Clipless Robotic-assisted Radical Prostatectomy and Impact on Outcomes.

TitleClipless Robotic-assisted Radical Prostatectomy and Impact on Outcomes.
Publication TypeJournal Article
Year of Publication2021
AuthorsBasourakos SP, Lewicki PJ, Ramaswamy A, Cheng E, Dudley V, Yu M, Karir B, Hung AJ, Khani F, Hu JC
JournalEur Urol Focus
Date Published2021 Jul 07

BACKGROUND: The use of surgical clips for athermal dissection of the lateral prostatic pedicles and ligation during pelvic lymph node dissection (PLND) while performing robotic-assisted radical prostatectomy (RARP) has been the gold standard. Clips are used to prevent thermal injury of the unmyelinated nerve fibers and lymphceles, respectively.

OBJECTIVE: To compare oncological and functional outcomes of a new technique of clipless, lateral pedicle control and PLND with RARP with bipolar energy (RARP-bi) versus the standard RARP technique with clips (RARP-c).

DESIGN, SETTING, AND PARTICIPANTS: A retrospective study was conducted among 338 men who underwent RARP between July 2018 and March 2020.


MEASUREMENTS: We prospectively collected data and retrospectively compared demographic, clinicopathological, and functional outcome data. Urinary as well as sexual function was assessed using the Expanded Prostate Cancer Index for Clinical Practice, and complications were assessed using Clavien-Dindo grading. Multivariable regression modeling was used to examine whether the technical approach of RARP-bi versus RARP-c was associated with positive surgical margins (PSMs) or sexual and urinary function scores.

RESULTS AND LIMITATIONS: A total of 144 (43%) and 194 (57%) men underwent RARP-bi and RARP-c, respectively. Overall, there were no differences in functional and oncological outcomes between the two approaches. On multivariable regression analysis, the RARP-bi technique was not associated with significant differences in PSMs (odds ratio [OR] = 1.04, 95% confidence interval [CI] 0.6-1.8; p = 0.9), sexual function (OR = 0.4, 95% CI 0.1-1.5; p = 0.8), or urinary function (OR = 0.5, 95% CI 0.2-1.4; p = 0.2). The overall 30-d complication rates (12% vs 16%, p = 0.5) and bladder neck contracture rates (2.1% vs 3.6%, p = 0.5) were similar between the two groups. There was no difference in lymphocele complications (1.4% vs 0.52%, p = 0.58). All complications were of Clavien-Dindo grade I-II.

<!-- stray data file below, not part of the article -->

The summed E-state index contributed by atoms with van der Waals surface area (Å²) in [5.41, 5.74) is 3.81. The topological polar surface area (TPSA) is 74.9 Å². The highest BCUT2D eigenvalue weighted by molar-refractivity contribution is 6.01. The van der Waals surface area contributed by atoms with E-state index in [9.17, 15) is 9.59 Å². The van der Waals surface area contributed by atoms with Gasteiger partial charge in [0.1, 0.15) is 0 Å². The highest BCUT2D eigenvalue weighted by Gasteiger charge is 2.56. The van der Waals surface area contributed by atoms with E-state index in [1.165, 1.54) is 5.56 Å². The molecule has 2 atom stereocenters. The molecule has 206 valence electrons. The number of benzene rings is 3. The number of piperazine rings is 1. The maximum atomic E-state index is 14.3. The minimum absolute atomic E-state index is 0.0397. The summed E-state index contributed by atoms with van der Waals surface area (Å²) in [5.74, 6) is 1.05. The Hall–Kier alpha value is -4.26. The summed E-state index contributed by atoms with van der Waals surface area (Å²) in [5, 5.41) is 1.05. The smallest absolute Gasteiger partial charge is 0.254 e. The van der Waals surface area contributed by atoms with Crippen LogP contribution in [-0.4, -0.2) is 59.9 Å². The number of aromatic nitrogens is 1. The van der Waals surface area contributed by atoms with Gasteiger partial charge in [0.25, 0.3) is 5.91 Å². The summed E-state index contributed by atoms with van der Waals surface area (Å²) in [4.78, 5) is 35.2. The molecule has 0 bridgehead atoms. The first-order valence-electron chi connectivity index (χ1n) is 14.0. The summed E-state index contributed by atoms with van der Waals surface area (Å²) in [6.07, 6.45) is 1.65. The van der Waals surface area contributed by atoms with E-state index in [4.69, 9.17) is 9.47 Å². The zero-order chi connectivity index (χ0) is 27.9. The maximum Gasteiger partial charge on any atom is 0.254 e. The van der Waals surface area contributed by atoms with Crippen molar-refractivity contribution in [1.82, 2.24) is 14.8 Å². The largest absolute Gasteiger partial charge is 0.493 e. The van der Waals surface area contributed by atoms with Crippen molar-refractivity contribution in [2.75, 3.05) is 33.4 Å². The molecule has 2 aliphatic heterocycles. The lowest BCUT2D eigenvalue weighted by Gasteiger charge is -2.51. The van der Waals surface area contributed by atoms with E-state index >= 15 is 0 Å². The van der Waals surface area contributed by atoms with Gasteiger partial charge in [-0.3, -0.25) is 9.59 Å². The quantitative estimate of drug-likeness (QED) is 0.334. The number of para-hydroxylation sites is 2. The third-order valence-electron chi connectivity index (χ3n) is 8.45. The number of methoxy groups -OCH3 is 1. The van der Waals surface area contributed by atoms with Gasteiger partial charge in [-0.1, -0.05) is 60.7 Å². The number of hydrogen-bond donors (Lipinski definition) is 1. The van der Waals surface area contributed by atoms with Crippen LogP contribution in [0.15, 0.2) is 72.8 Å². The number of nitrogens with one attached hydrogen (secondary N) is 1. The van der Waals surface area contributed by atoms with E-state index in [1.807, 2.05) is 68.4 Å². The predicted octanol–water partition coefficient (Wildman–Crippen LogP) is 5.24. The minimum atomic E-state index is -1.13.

CONCLUSIONS: Despite the concerns for an increased risk of nerve injury secondary to the use of bipolar energy for prostatic pedicle dissection, we demonstrate that this technique is oncologically and functionally similar to the standard approach with surgical clips. There was no difference in complications or lymphocele formation for techniques with versus without clips.

PATIENT SUMMARY: We describe a modified technique for prostatic pedicle dissection during robotic-assisted radical prostatectomy, which utilizes bipolar energy and is associated with shorter operative time, without compromising functional or oncological outcomes.

Alternate JournalEur Urol Focus
PubMed ID34246618
Related Faculty: 
Francesca Khani, M.D.

Pathology & Laboratory Medicine 1300 York Avenue New York, NY 10065 Phone: (212) 746-6464
Surgical Pathology: (212) 746-2700